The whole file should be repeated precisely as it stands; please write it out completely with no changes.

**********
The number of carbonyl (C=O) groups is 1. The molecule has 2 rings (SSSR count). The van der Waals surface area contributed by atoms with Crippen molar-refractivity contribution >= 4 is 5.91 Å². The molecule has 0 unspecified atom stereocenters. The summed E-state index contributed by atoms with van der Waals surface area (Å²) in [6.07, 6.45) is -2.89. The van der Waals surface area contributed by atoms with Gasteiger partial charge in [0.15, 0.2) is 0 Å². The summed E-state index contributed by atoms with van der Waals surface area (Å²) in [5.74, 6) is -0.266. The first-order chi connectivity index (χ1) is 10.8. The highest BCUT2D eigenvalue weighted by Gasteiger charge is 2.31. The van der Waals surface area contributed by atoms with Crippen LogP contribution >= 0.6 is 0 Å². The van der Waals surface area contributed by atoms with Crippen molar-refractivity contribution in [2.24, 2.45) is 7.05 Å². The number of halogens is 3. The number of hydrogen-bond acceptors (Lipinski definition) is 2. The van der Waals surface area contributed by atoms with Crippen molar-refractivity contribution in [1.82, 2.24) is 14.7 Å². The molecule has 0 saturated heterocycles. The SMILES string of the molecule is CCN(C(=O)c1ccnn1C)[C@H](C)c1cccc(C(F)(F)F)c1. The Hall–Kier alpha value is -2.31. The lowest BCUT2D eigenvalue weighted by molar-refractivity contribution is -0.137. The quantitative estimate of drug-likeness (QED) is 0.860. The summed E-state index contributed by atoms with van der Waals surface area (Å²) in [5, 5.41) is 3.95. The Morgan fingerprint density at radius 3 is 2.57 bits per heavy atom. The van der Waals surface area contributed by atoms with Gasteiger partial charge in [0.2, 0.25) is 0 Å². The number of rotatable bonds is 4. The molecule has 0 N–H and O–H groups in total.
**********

The number of carbonyl (C=O) groups is 1. The molecule has 2 rings (SSSR count). The van der Waals surface area contributed by atoms with Crippen molar-refractivity contribution >= 4 is 5.91 Å². The molecule has 0 unspecified atom stereocenters. The summed E-state index contributed by atoms with van der Waals surface area (Å²) in [6.07, 6.45) is -2.89. The van der Waals surface area contributed by atoms with Gasteiger partial charge in [0.15, 0.2) is 0 Å². The summed E-state index contributed by atoms with van der Waals surface area (Å²) in [5.74, 6) is -0.266. The first-order chi connectivity index (χ1) is 10.8. The highest BCUT2D eigenvalue weighted by Gasteiger charge is 2.31. The van der Waals surface area contributed by atoms with Crippen LogP contribution >= 0.6 is 0 Å². The van der Waals surface area contributed by atoms with Crippen molar-refractivity contribution in [2.24, 2.45) is 7.05 Å². The number of halogens is 3. The number of hydrogen-bond acceptors (Lipinski definition) is 2. The van der Waals surface area contributed by atoms with Crippen molar-refractivity contribution in [1.82, 2.24) is 14.7 Å². The molecule has 0 saturated heterocycles. The SMILES string of the molecule is CCN(C(=O)c1ccnn1C)[C@H](C)c1cccc(C(F)(F)F)c1. The Hall–Kier alpha value is -2.31. The lowest BCUT2D eigenvalue weighted by molar-refractivity contribution is -0.137. The quantitative estimate of drug-likeness (QED) is 0.860. The summed E-state index contributed by atoms with van der Waals surface area (Å²) in [5, 5.41) is 3.95. The Morgan fingerprint density at radius 3 is 2.57 bits per heavy atom. The van der Waals surface area contributed by atoms with Gasteiger partial charge in [0.2, 0.25) is 0 Å². The number of rotatable bonds is 4. The molecule has 0 N–H and O–H groups in total.